For much of August, European soccer appeared to be racing toward a rebalancing that doubled as an existential crisis. Already fantastically unequal, with a handful (at best) of clubs dominating in every country, the continent’s three richest teams—two, Paris Saint-Germain and Manchester City, owned by Middle Eastern countries and the third, Chelsea, owned by a Russian oil billionaire—raced even further ahead of everyone else. Manchester City splashed £100 million on Jack Grealish, a tricky winger with bad hair and big calves who is among the best ball carriers and passers in Europe; they seemed on the verge of paying all that and more for Harry Kane, a goal-scoring machine who stood to shore up the club’s biggest weakness, the lack of a lethal finisher. Chelsea, fresh off a European title and already overflowing with attacking talent, paid £97.5m for Romelu Lukaku, arguably Europe’s best striker. Not to be outdone, Paris Saint-Germain added Lionel Messi, the greatest player in the world and, perhaps, of all time, along with a bevy of other superstars and useful role players. Europe’s richest clubs were playing with Monopoly money and leaving everyone else in the dust.
Over the last few days, that narrative has taken a bit of a hit. Kane announced that he was staying at his team, Tottenham, for “this summer,” after its chairman spurned City’s offers, which were rumored to be as high as £150 million. Cristiano Ronaldo, still a threat at age 36, appeared on the verge of joining Manchester City before he joined his old team, Manchester United. (Whatever Ronaldo adds on the field—and he has seriously declined in recent years—it should be noted that he has been accused of sexual assault and admitted that his alleged victim told him “no” and “don’t do it” repeatedly.)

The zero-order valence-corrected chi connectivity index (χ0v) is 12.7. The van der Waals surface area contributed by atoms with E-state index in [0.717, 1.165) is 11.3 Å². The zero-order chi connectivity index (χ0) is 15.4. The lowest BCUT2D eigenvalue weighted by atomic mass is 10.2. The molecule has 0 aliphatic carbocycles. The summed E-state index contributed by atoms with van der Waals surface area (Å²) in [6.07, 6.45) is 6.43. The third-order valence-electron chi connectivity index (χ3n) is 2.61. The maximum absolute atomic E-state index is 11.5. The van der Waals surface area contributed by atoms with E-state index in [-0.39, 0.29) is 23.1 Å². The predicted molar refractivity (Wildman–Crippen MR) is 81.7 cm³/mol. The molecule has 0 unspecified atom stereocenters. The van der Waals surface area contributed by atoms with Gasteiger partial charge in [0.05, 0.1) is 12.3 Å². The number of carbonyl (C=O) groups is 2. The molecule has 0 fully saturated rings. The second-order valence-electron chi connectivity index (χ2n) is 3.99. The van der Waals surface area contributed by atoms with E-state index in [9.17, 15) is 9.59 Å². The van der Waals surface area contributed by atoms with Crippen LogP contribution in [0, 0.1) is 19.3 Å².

Paris Saint-Germain’s historic attacking trident—Messi, Neymar (himself the world’s most expensive player), and 22-year-old superstar Kylian Mbappe—may only play one game on the same team and none together. Mbappe is pushing for a move to Real Madrid, the team he has wanted to play for since he was a boy. City, meanwhile, dropped its first game of the season to a Kaneless Tottenham, while Chelsea was held to a 1–1 draw by Liverpool, albeit one helped along by a controversial, if deserved, red card.
This has been the craziest transfer window in recent memory (if not of all time). Yet despite all of this frenetic activity, the larger reality remains unchanged. Covid-19 has accelerated many of the game’s most alarming recent trends, creating a climate in which three teams with bottomless resources seem prepared to dominate soccer for years to come. The ongoing pandemic has ravaged the finances of nearly every team that wasn’t already backstopped by owners with nigh-on unlimited resources at their disposal. Now, as those teams—many of which are relatively new to the sensation of no longer being among the sport’s luxe layer—try to claw their way back from a year of lost revenue (and, in many cases, years of shocking mismanagement), it seems that European soccer’s Big Oil era, a moment years in the making, is on the verge of beginning.
Nowhere is this clearer than in Messi’s move to PSG. Messi is synonymous with F.C. Barcelona, the La Liga team he had played for since George W. Bush’s first term. Thanks to an orgy of spending worthy of Nicolas Cage, Barcelona found themselves in absurd straits: They had hemorrhaged so much money—perhaps as much as half a billion euros last year alone—that they literally could not register Messi, or a handful of other players that they had signed over the summer. Messi wanted to play for Barcelona. Barcelona wanted Messi to play for them. And Barcelona, despite being the most popular and important team in the world, could not sign the most popular and important player in the world. So Messi departed to one of the only clubs that could afford to sign him.